Hall of Fame Ballot Review – Jack Morris

Around this time last year, I went through and reviewed the case for a number of players for the Hall of Fame, and whether or not I thought that they deserved to be enshrined in the Hall. I’ll be doing this again this year, and for players I reviewed previously, I will revisit my vote and see if it has changed in a year’s time. Theoretically, this should remain the same, but there’s always a chance I am now a whole year wiser than I was last year. Today’s candidate is one that I looked at last year, Jack Morris

Morris was eligible for the Hall for the eleventh time in the 2010 class (2009), and you can find what I wrote last year below. He finished the voting last year with 282 votes out of a possible 539 ballots (52.3%). He’s been steadily gaining on 75%, and I’m wondering if he might get there before he hits his 15th year on the ballot.

Player Profile on Baseball Reference.com

Notable Career Accomplishments
254-186 record
3.90 career ERA
ERA+ of 105
175 complete games
20 win seasons – 3
World Series Championships – 3

The Case for Morris

The first thing I think of when I hear Jack Morris’ name is that he was the big game pitcher. You wanted him to start Game 1, and you wanted him for Game 7 as well. He pitched for 18 seasons, 14 of them with the Detroit Tigers. 254 wins, 175 complete games, 2478 strikeouts, and those 3 championships (1984, 1991, 1992) all portray him very well, especially the Game 7 10 inning shutout he threw to clinch the series victory in 1991.

The Case Against Morris

A career ERA+ (ERA adjusted against league average) of 105 tells us he was really only about 5% better than league average over the span of his career. A strikeout rate of 5.8 per 9 innings would hardly be considered dominant, as would having 186 losses as well. His 3.90 era over his career, while very good, seems high for a period in baseball where runs were not being scored at a rapid rate.


While his big game reputation and success in those games are definitely a strong point in his favor, I don’t think he was in enough of those types of games for that alone to warrant his selection. So I am forced to look at the rest of the body of his work. A 3.90 ERA and an ERA+ of 105 both cause me some concern. Both of these numbers tell me that he was an above-average pitcher, but not necessarily an elite one. Throw in his lower strikeout-per-9 inning rate, and it really shows me a pitcher who was not necessarily a dominant one.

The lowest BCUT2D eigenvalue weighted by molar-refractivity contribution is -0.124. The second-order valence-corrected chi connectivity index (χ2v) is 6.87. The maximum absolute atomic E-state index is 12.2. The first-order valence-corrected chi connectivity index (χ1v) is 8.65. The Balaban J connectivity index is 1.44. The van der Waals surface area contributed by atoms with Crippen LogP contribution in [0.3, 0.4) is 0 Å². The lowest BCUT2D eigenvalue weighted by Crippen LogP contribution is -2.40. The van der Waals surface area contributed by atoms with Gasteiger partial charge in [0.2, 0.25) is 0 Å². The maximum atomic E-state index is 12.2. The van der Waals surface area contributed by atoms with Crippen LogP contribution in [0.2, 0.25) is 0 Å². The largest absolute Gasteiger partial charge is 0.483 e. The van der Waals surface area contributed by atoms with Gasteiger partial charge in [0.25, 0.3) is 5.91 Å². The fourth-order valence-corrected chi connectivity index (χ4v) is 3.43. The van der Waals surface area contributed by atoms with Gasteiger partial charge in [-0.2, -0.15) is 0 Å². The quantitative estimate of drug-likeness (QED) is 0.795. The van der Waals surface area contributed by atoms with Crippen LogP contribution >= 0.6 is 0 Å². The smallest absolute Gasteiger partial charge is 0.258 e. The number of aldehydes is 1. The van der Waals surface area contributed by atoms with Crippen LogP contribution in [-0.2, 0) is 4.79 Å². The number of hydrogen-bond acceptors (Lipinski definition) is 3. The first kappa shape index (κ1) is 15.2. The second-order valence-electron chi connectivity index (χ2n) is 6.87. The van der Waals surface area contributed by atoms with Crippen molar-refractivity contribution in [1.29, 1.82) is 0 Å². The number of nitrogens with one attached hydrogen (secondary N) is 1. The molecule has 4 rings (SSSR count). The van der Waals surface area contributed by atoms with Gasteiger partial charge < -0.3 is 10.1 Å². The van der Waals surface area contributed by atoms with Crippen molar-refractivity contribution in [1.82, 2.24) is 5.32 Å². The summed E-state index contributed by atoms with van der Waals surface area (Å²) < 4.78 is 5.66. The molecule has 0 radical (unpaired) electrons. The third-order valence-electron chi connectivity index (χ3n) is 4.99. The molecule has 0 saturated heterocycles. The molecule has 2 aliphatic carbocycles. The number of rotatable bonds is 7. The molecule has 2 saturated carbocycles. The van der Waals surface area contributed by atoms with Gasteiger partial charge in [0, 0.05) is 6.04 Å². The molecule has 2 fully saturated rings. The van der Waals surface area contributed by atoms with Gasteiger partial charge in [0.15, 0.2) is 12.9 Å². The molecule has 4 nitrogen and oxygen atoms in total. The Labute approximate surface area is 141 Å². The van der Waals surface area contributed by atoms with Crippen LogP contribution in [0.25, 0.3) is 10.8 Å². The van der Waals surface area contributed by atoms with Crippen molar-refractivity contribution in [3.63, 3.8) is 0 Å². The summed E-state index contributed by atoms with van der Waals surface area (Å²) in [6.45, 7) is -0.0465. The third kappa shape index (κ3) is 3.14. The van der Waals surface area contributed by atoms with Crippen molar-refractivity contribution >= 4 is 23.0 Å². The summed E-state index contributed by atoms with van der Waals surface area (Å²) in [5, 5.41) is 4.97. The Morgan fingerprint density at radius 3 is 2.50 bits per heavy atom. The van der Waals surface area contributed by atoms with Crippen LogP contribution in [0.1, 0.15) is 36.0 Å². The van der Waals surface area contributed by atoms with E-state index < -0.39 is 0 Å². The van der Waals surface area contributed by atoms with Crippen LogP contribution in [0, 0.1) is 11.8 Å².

This leaves me to look at his year-to-year statistics to see if he had prolonged periods of excellence. From 1983-1988, he had:

  • an ERA under 3.40: 4 times
  • 15 wins or more: 7 times
  • 200 strikeouts: 3 times
  • ERA+ of 120 or higher: 3 times
  • 10+ complete games: 6 times

This appears to be the best sustained stretch of excellence that Morris had in his career, and while it is  clear that he had a very good career, I’m not sold that he warrants selection into the Hall of Fame.

My Thoughts This Year

The biggest thing I have been looking at this year in addition to last year’s reviews are how a player fared in terms of WAR, and also in stats that compare them to their counterparts across eras, so ERA+ in the case of pitchers. Honestly, neither of these numbers really help to make a better case for Jack Morris. He finished with a 39.3 career WAR, and only 5 seasons with as much as a 4.0 WAR or higher. He also finished with a career ERA+ of 105, or slightly above league average. Morris seems like a pitcher whose real life achievements were better than his statistical ones, and really don’t help him enough in my opinion to warrant selection.


One response to “Hall of Fame Ballot Review – Jack Morris

  1. Great stuff, as usual thought provoking. Think though it should be 1982, not ’83, to 1988 on Jack Morris.

Leave a Reply

Fill in your details below or click an icon to log in:

WordPress.com Logo

You are commenting using your WordPress.com account. Log Out /  Change )

Google photo

You are commenting using your Google account. Log Out /  Change )

Twitter picture

You are commenting using your Twitter account. Log Out /  Change )

Facebook photo

You are commenting using your Facebook account. Log Out /  Change )

Connecting to %s